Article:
The sky has been an important indicator of what is happening and what will happen on earth for ancient peoples all over the world for as long as man has possessed the curiosity to look up. The movement of the sun across the horizon and back throughout the year, has been especially important as an indicator and predictor of the seasons. On December 21st, 2014 the sun travelled as far south as it would go, rose for three days in the same place and then started its journey north again. That day marked the “Winter Solstice” (“Solstice” means “sun standstill”), the day with the longest night and shortest day of the year. The cultures of the Americas observed this very special day in many different ways, but for all, it was time of great portents. For what if the sun decided to continue its journey south?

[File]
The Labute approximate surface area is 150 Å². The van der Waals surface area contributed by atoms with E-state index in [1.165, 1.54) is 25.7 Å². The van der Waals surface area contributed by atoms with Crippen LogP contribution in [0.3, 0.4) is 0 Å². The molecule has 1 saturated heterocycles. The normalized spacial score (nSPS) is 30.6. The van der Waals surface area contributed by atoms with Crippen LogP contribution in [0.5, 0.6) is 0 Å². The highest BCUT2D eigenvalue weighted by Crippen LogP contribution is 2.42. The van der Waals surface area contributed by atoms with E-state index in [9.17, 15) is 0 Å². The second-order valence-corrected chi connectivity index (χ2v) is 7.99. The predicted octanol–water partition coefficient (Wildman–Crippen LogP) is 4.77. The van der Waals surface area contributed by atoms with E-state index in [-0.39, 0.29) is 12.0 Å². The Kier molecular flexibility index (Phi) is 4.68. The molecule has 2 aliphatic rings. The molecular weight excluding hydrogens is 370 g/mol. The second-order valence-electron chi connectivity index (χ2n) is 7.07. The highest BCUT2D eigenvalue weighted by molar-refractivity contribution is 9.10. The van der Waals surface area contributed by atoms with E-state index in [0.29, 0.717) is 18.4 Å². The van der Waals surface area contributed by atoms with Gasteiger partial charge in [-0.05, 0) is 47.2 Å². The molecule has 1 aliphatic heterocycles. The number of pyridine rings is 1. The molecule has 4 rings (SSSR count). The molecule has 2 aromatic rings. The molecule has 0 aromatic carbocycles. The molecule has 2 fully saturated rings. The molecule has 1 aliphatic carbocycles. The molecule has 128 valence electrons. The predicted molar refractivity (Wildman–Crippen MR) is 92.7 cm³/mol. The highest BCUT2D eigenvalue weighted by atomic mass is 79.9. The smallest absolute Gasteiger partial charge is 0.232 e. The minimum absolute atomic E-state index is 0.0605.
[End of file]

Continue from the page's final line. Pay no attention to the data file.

When men are most sure and arrogant they are commonly most mistaken, giving views to passion without that proper deliberation which alone can secure them from the grossest absurdities.
— David Hume
The Power of the Astronomer
Today, astronomy is just one of the sciences and most people are, at best, fascinated by the night sky and the advancing sun and moon. But throughout ancient times, the astronomer was critical to agricultural societies. Someone had to watch the sunrises and sunsets, or the changing star patterns, or the moon cycles to determine the seasons for planting and harvesting.